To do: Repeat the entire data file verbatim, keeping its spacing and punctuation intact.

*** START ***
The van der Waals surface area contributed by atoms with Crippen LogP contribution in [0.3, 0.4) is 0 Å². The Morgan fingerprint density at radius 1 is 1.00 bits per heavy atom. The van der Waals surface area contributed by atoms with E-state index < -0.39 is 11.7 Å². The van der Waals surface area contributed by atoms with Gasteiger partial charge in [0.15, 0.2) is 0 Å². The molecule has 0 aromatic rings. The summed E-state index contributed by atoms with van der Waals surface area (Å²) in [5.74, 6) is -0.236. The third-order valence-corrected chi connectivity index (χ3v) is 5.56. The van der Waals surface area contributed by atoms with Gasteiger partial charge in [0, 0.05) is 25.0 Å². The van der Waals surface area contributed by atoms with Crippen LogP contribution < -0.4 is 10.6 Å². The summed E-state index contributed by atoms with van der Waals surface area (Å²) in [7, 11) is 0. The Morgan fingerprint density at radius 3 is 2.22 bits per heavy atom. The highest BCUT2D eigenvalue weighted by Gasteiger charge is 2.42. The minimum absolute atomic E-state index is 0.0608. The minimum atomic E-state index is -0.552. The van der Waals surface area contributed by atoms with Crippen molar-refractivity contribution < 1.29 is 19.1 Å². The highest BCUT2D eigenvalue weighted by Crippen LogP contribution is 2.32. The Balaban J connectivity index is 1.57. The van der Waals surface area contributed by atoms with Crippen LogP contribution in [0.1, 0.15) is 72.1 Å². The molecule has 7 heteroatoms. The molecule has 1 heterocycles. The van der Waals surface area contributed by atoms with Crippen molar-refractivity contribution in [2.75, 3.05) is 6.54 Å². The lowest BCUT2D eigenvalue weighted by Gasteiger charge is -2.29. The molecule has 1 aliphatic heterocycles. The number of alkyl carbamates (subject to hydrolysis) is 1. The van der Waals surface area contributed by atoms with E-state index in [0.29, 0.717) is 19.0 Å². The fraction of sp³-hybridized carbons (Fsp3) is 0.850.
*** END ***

The van der Waals surface area contributed by atoms with Crippen LogP contribution in [0.3, 0.4) is 0 Å². The Morgan fingerprint density at radius 1 is 1.00 bits per heavy atom. The van der Waals surface area contributed by atoms with E-state index < -0.39 is 11.7 Å². The van der Waals surface area contributed by atoms with Gasteiger partial charge in [0.15, 0.2) is 0 Å². The molecule has 0 aromatic rings. The summed E-state index contributed by atoms with van der Waals surface area (Å²) in [5.74, 6) is -0.236. The third-order valence-corrected chi connectivity index (χ3v) is 5.56. The van der Waals surface area contributed by atoms with Gasteiger partial charge in [0, 0.05) is 25.0 Å². The van der Waals surface area contributed by atoms with Crippen LogP contribution < -0.4 is 10.6 Å². The summed E-state index contributed by atoms with van der Waals surface area (Å²) in [7, 11) is 0. The Morgan fingerprint density at radius 3 is 2.22 bits per heavy atom. The highest BCUT2D eigenvalue weighted by Gasteiger charge is 2.42. The minimum absolute atomic E-state index is 0.0608. The minimum atomic E-state index is -0.552. The van der Waals surface area contributed by atoms with Crippen molar-refractivity contribution < 1.29 is 19.1 Å². The highest BCUT2D eigenvalue weighted by Crippen LogP contribution is 2.32. The Balaban J connectivity index is 1.57. The van der Waals surface area contributed by atoms with Crippen LogP contribution in [0.1, 0.15) is 72.1 Å². The molecule has 7 heteroatoms. The molecule has 1 heterocycles. The van der Waals surface area contributed by atoms with Crippen molar-refractivity contribution in [2.75, 3.05) is 6.54 Å². The lowest BCUT2D eigenvalue weighted by Gasteiger charge is -2.29. The molecule has 1 aliphatic heterocycles. The number of alkyl carbamates (subject to hydrolysis) is 1. The van der Waals surface area contributed by atoms with E-state index in [0.29, 0.717) is 19.0 Å². The fraction of sp³-hybridized carbons (Fsp3) is 0.850.